The calculations made by the team suggested that at least 800 hp would be required to overcome the profile drag of the Turbo-width body, and the downforce created by the new front and rear spoilers required to keep the car stable at a V-max beyond 200 mph.

The faster you go, the greater the downforce, and these loadings have to be taken into account when the spring and damper setup is being developed. That in itself is an issue because you want the suspension to be supple at low speeds around town, yet have cast-iron control over body movement at high speeds.

Apart from saving weight and gaining a huge amount of horsepower, every effort was made to save power. To this end, an electric power steering system was used to reduce drag on the engine.

The idea of braking from 240 mph is frightening if you're trying to avoid a obstacles on the autobahn, but in high-speed testing at Nardo or Papenburg, it isn't really an issue as there are no other cars to hit. You go around and around the track and have literally kilometers to stop. Nonetheless, to make sure the car will stop quickly on the road, it comes with the best brakes that will fit behind the Sportec alloy wheels. These include massive 380x34mm ceramic rotors clamped by six-pot calipers in front, and 350x28mm rotors with four-pot calipers at the rear. The factory Porsche PSM system is still there and plumbed in, but Sportec has arranged things in such a way that it can be totally disabled. Then Sportec's own Swiss-made traction control system, adjustable from two to 30 percent, takes over.

Despite the extra power, Sportec is not claiming better acceleration numbers for the M version than the SPR1. Even so, like the top-speed figure accredited by the Nardo officials, the recorded numbers of zero-to-100 km/h in 3.0 seconds, zero-to-200 km/h in 8.6 seconds, and zero-to-300 km/h in 18.9 seconds make this one seriously quick car. But driving the SPR1 around the countryside near the town of Bulach, near Zurich, where Sportec is based, proved that the car is tractable enough to use as a daily driver. The improvement in low-end response over the SPR1 is quite pronounced, and makes the M version a lot easier to drive at low speeds.

Upshifting at 3000 rpm, you'll find its manners now little different from a stock Turbo. Its finely balanced hand-built turbos prove the point that if you build them properly, you don't need VTG turbos for good down-low response. The only proviso in the car's potential as a daily driver is that the race-grade clutch is heavier to use than stock, although this is not really an issue unless you're stuck in a traffic jam.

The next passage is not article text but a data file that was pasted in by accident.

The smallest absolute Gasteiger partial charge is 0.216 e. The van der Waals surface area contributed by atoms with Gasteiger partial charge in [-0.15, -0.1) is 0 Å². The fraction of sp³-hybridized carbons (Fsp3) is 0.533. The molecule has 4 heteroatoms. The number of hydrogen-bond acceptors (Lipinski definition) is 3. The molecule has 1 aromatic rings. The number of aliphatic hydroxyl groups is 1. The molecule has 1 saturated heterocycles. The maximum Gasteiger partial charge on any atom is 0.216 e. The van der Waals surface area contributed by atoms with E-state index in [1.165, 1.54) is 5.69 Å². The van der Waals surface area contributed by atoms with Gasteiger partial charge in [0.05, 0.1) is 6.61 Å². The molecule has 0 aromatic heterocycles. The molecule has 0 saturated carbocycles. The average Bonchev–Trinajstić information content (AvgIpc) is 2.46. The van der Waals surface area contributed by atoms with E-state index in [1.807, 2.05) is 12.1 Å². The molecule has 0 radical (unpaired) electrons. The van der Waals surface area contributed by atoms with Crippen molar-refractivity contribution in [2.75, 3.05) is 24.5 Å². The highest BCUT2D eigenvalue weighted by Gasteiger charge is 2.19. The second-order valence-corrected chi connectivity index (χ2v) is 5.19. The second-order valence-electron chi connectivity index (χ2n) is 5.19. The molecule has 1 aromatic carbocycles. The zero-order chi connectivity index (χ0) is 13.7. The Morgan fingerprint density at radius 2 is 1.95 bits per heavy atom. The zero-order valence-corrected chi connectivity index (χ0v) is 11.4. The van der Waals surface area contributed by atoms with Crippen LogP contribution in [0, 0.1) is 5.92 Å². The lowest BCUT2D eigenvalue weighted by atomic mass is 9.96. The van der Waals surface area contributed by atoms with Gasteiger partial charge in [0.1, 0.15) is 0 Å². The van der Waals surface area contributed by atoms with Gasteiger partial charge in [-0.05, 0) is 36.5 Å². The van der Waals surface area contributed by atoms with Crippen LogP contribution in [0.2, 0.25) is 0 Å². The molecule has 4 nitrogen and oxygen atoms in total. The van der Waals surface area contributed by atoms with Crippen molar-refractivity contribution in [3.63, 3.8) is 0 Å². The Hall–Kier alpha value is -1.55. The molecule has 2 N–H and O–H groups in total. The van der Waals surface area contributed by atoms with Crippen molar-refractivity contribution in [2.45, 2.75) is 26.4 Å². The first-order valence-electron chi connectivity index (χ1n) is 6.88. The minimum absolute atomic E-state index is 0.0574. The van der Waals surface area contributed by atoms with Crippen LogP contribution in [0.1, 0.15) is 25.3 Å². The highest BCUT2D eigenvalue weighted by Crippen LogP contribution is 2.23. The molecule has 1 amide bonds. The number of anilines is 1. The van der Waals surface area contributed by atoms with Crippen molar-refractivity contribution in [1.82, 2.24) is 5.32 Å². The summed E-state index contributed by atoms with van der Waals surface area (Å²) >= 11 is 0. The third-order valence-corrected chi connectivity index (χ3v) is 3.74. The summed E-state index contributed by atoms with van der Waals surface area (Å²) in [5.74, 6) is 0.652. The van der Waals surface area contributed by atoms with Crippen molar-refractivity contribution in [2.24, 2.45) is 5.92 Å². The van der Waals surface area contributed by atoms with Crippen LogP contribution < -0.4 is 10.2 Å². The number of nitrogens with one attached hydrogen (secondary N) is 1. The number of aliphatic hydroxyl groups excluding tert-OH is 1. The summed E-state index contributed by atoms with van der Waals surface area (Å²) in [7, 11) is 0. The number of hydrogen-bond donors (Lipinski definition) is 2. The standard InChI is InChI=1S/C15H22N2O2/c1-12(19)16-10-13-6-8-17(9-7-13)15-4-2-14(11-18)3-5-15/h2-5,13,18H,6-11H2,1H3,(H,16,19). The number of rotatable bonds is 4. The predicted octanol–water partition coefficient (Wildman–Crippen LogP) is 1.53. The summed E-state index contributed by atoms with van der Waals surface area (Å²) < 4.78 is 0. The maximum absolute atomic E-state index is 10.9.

While it may exhibit civilized manners in normal driving, once you prod this beast, you know you have released a wild animal whose pace is ably assisted by brute force and a following wind.

In full cry, the push in the back is fierce and unrelenting, and although the traction of any 911 is helped by the weight of the engine over the rear wheels, you feel that the AWD system is really earning its keep as the SPR1M slingshots down the road.

On the straight bits between the bends, the car's ability to compress distance is simply awesome, as is the eyeball-popping retardation offered by the brakes.

The suspension is firm, but its secondary ride has a welcome suppleness that keeps things civilized, so you don't end the drive feeling you've gone 10 rounds with Mike Tyson. With so many horses to unleash, this suppleness is absolutely necessary for getting the power to the ground, especially in bumpy corners.

Although the SPR1M does not rev as high as its predecessor, it still takes some mental adjustment to push a 997 Turbo engine past 7500 rpm. But once you've tried it and realize that the revs are still building at 8000 rpm, you just can't get enough of the sound and feel of the flat-six screaming to 8400-rpm redline. The feeling of being warped into another dimension of Porsche driving never before encountered is quite addictive.

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